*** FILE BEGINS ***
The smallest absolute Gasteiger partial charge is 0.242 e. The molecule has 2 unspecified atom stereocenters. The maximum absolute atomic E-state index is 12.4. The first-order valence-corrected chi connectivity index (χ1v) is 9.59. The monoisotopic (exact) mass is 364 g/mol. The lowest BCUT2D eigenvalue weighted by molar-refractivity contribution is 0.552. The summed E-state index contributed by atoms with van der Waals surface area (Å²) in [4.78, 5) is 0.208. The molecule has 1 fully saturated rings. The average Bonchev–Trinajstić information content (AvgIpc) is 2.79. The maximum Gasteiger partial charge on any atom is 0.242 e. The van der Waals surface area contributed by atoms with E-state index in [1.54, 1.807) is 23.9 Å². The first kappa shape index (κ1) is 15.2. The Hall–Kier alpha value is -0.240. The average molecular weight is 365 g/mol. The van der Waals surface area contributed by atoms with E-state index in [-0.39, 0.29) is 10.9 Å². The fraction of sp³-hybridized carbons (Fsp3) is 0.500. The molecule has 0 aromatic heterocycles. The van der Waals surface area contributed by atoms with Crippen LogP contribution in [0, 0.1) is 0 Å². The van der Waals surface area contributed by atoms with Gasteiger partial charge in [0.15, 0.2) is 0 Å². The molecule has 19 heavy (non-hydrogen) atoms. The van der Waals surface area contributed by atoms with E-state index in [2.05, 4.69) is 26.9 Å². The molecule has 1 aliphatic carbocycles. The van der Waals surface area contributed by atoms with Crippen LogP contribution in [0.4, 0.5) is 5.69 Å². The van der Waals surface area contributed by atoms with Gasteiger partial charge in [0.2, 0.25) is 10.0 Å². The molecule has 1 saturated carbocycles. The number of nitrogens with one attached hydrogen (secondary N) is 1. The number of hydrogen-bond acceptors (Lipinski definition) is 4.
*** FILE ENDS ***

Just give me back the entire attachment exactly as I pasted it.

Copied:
The smallest absolute Gasteiger partial charge is 0.242 e. The molecule has 2 unspecified atom stereocenters. The maximum absolute atomic E-state index is 12.4. The first-order valence-corrected chi connectivity index (χ1v) is 9.59. The monoisotopic (exact) mass is 364 g/mol. The lowest BCUT2D eigenvalue weighted by molar-refractivity contribution is 0.552. The summed E-state index contributed by atoms with van der Waals surface area (Å²) in [4.78, 5) is 0.208. The molecule has 1 fully saturated rings. The average Bonchev–Trinajstić information content (AvgIpc) is 2.79. The maximum Gasteiger partial charge on any atom is 0.242 e. The van der Waals surface area contributed by atoms with E-state index in [1.54, 1.807) is 23.9 Å². The first kappa shape index (κ1) is 15.2. The Hall–Kier alpha value is -0.240. The average molecular weight is 365 g/mol. The van der Waals surface area contributed by atoms with E-state index in [-0.39, 0.29) is 10.9 Å². The fraction of sp³-hybridized carbons (Fsp3) is 0.500. The molecule has 0 aromatic heterocycles. The van der Waals surface area contributed by atoms with Crippen LogP contribution in [0, 0.1) is 0 Å². The van der Waals surface area contributed by atoms with Gasteiger partial charge in [0.15, 0.2) is 0 Å². The molecule has 19 heavy (non-hydrogen) atoms. The van der Waals surface area contributed by atoms with E-state index in [2.05, 4.69) is 26.9 Å². The molecule has 1 aliphatic carbocycles. The van der Waals surface area contributed by atoms with Crippen LogP contribution in [0.4, 0.5) is 5.69 Å². The van der Waals surface area contributed by atoms with Gasteiger partial charge in [0.2, 0.25) is 10.0 Å². The molecule has 1 saturated carbocycles. The number of nitrogens with one attached hydrogen (secondary N) is 1. The number of hydrogen-bond acceptors (Lipinski definition) is 4.